Brain injury fatigue makes me talk like a robot

    Yesterday I was at my local Headway Dundee and Angus, which meets every 2nd Wednesday afternoon in the Steeple Church, Dundee.

    I had a chat with some of the other group members when I went in and there was a lady from Citizens Advice Bureau there to do a talk. I don’t know how long she was talking for but I really struggled to concentrate and focus on what she was saying. With my brain injury it’s difficult for my brain to process information so I yawned my way through and by the end my body was showing the effects of fatigue.

    I also have hyperacusis which is sensitivity to noise, which is like the opposite of being deaf. My brain finds it difficult to filter out noises when there are a few conversations going on around me so once the fatigue hit I couldn’t take part in conversation.

    One of the kind volunteers recognised I was having a power down and asked if I wanted to go into the kitchen as it’s quiet in there and I could sleep. I’m so grateful that the group know me well enough by now to recognise the signals when I can’t think to do anything about it. I know what the signs are and I know what to do but in that situation I forget my coping strategies and I don’t have the thought to get myself out of that situation.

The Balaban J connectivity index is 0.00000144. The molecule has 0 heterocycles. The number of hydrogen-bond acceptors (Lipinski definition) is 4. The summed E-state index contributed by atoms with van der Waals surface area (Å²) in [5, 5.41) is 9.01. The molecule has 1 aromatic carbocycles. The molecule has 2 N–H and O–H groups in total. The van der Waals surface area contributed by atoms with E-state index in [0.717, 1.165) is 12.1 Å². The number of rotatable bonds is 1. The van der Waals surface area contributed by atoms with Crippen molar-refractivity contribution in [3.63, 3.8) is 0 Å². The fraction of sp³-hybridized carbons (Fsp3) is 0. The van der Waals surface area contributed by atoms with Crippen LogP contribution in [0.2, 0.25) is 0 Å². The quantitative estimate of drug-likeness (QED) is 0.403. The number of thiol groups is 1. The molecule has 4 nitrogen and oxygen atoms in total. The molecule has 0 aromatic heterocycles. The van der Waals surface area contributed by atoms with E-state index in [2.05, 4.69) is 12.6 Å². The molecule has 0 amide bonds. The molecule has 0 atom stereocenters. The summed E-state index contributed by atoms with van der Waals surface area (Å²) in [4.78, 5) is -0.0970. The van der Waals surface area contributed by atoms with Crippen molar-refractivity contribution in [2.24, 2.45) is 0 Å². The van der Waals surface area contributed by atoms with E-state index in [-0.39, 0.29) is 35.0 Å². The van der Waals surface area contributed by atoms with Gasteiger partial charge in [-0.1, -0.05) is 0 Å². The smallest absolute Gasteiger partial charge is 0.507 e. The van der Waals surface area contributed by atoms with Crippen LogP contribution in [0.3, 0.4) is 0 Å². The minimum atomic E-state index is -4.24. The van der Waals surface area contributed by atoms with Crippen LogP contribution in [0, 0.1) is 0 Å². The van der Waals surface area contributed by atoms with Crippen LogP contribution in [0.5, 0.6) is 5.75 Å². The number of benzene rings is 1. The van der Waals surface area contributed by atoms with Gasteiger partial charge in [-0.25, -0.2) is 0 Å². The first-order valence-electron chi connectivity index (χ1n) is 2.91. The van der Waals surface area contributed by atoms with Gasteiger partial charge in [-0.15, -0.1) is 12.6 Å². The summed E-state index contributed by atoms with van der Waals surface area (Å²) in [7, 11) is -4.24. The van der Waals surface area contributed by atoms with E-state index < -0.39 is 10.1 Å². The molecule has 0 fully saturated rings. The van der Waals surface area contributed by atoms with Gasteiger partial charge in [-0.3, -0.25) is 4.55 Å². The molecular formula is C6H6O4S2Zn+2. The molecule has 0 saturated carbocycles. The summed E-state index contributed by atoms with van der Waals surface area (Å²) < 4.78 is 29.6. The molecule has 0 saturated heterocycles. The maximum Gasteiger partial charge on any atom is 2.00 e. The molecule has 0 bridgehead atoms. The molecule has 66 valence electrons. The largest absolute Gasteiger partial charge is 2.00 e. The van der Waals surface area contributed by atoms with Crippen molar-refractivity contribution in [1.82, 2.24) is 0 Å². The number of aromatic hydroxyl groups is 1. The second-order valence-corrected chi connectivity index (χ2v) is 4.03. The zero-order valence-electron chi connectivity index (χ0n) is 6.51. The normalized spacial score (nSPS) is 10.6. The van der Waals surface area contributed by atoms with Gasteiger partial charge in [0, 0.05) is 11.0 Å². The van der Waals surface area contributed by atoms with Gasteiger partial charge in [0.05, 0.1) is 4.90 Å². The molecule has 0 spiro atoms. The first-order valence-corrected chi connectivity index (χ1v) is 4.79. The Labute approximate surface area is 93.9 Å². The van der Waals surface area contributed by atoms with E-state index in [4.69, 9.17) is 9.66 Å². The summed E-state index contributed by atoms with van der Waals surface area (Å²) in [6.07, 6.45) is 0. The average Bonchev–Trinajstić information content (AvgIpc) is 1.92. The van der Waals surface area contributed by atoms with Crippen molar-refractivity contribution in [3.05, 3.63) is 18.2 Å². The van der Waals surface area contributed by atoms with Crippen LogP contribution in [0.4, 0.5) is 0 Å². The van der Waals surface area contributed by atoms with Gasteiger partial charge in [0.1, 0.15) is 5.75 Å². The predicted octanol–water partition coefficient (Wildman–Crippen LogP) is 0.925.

By then my body had slowed down, I was dragging both feet trying to walk with my sticks into the kitchen and the few words that came out of my mouth were slow.

    I listened to a meditation app to help rest my brain and then slept.

    I went home and got some sleep on the sofa while JP made tea. I knew I needed food in my body but trying to eat was taking it out of me. It sounds bizarre not having the energy to finish eating my tea but that’s my reality at times. If it needs too much chewing sometimes it’s just not going to happen.

    Trying to chat to JP my speech was really slow and I remembered about Headway’s Brain Drain campaign. I thought of all the times where I’m dealing with fatigue and other symptoms that I keep to myself. Being honest I’m embarrassed by my speech. I feel like I talk like a robot when by brain is fatigued. I think it makes me sound stupid. I know I’m not stupid but with little emotion in my voice and not being able to find the words I want to use, I feel stupid.